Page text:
After the addition of catalyst to the pH adjusted aqueous solution, the resulting slurry should be stirred or otherwise mixed for a time sufficient for the pH of the solution to stabilize. Stabilization will typically occur in a pH range of about 3.25 to 5.0. The pH may be monitored by any conventional means, e.g., a standard pH probe. Stabilization of the pH typically occurs after stirring for a time of about 1-10 minutes, commonly about 3-5 minutes. It has been found that additional stirring after stabilization of the pH provides no significant additional improvement in the results achieved.
After the pH of the aqueous slurry has stabilized, the treated catalyst may be separated from the aqueous solution by any conventional means, e.g., filtration. While washing of the filtered catalyst has been found to be unnecessary, the filtered catalyst, if desired, may be washed with water, preferably until the eluted wash water shows less than about 100 ppm chloride.
The foregoing method significantly enhances the acid sites of FCC catalysts, particularly spent catalyst. FCC catalysts, whether spent or fresh, treated in accord with the foregoing procedure show higher activity and higher stability than untreated catalysts or spent catalysts treated by prior processes.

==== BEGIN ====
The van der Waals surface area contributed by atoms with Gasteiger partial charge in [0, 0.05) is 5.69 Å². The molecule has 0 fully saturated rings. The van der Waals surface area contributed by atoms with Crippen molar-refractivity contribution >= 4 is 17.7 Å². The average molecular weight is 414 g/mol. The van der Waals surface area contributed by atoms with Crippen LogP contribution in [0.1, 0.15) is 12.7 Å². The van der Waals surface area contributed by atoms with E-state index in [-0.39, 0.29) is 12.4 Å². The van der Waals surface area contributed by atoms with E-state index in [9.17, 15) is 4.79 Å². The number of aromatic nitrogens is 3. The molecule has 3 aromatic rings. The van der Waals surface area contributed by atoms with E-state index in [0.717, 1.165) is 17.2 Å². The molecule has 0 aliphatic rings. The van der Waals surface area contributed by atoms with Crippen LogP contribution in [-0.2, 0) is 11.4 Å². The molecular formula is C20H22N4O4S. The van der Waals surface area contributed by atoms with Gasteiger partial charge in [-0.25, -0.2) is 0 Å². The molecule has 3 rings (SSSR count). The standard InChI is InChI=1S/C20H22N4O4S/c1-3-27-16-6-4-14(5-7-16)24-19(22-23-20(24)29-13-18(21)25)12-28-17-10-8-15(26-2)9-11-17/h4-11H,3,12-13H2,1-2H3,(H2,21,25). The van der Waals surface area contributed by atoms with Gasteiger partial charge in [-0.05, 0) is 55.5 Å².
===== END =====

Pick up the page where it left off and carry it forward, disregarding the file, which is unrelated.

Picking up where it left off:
The foregoing method will now be described in connection with several specific examples. The following specific examples illustrate the methods of the foregoing process and provide illustrative examples of the improved results achieved therewith.
An aqueous solution containing sulfurous acid and aluminum was prepared by adding to a clean beaker 2400 ml of water and a stirring bar. With constant stirring, 324 ml of sulfurous acid (6% percent acid) and 21 grams of aluminum trihydroxide were added. The resulting aqueous solution was stirred for five minutes or until the aluminum was dissolved. The pH of the solution was raised to about 5.0 by the addition of ammonium hydroxide while continuing to stir. To the pH adjusted solution was added 300 grams of catalyst with continuous stirring to produce an aqueous slurry. The pH of the aqueous slurry was monitored and, upon stabilization of the pH, the slurry was filtered to separate the treated catalyst from the aqueous solution. The filtered, treated catalyst was washed with two successive washes, each comprising about 1200 ml of water.
A variety of catalysts have been treated with the foregoing process. Those catalysts included fresh catalyst (FCAT) and equilibrium spent catalyst (ECAT) from several different sources. These treated catalysts, along with comparisons of untreated fresh and spent catalyst and catalyst treated by conventional DEMET procedures were tested to predict performance.